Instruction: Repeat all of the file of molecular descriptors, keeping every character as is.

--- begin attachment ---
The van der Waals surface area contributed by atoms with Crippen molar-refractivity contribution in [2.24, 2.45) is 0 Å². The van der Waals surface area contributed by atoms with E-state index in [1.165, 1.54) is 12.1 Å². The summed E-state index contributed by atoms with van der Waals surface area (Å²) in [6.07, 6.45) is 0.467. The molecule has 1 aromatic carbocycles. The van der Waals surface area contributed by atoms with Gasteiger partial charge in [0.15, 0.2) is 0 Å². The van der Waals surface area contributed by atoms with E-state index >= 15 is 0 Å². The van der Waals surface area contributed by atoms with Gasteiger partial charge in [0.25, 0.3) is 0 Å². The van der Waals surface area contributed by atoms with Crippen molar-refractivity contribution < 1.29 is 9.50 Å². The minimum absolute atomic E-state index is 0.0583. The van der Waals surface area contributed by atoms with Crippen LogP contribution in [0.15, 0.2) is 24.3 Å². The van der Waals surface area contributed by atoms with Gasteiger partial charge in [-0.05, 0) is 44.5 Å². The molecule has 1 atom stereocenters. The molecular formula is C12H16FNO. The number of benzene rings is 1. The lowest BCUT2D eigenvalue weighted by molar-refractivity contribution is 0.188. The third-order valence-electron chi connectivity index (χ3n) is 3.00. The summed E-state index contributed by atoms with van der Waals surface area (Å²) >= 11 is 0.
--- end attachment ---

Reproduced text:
The van der Waals surface area contributed by atoms with Crippen molar-refractivity contribution in [2.24, 2.45) is 0 Å². The van der Waals surface area contributed by atoms with E-state index in [1.165, 1.54) is 12.1 Å². The summed E-state index contributed by atoms with van der Waals surface area (Å²) in [6.07, 6.45) is 0.467. The molecule has 1 aromatic carbocycles. The van der Waals surface area contributed by atoms with Gasteiger partial charge in [0.15, 0.2) is 0 Å². The van der Waals surface area contributed by atoms with E-state index >= 15 is 0 Å². The van der Waals surface area contributed by atoms with Gasteiger partial charge in [0.25, 0.3) is 0 Å². The van der Waals surface area contributed by atoms with Crippen molar-refractivity contribution < 1.29 is 9.50 Å². The minimum absolute atomic E-state index is 0.0583. The van der Waals surface area contributed by atoms with Crippen LogP contribution in [0.15, 0.2) is 24.3 Å². The van der Waals surface area contributed by atoms with Gasteiger partial charge in [-0.05, 0) is 44.5 Å². The molecule has 1 atom stereocenters. The molecular formula is C12H16FNO. The number of benzene rings is 1. The lowest BCUT2D eigenvalue weighted by molar-refractivity contribution is 0.188. The third-order valence-electron chi connectivity index (χ3n) is 3.00. The summed E-state index contributed by atoms with van der Waals surface area (Å²) >= 11 is 0.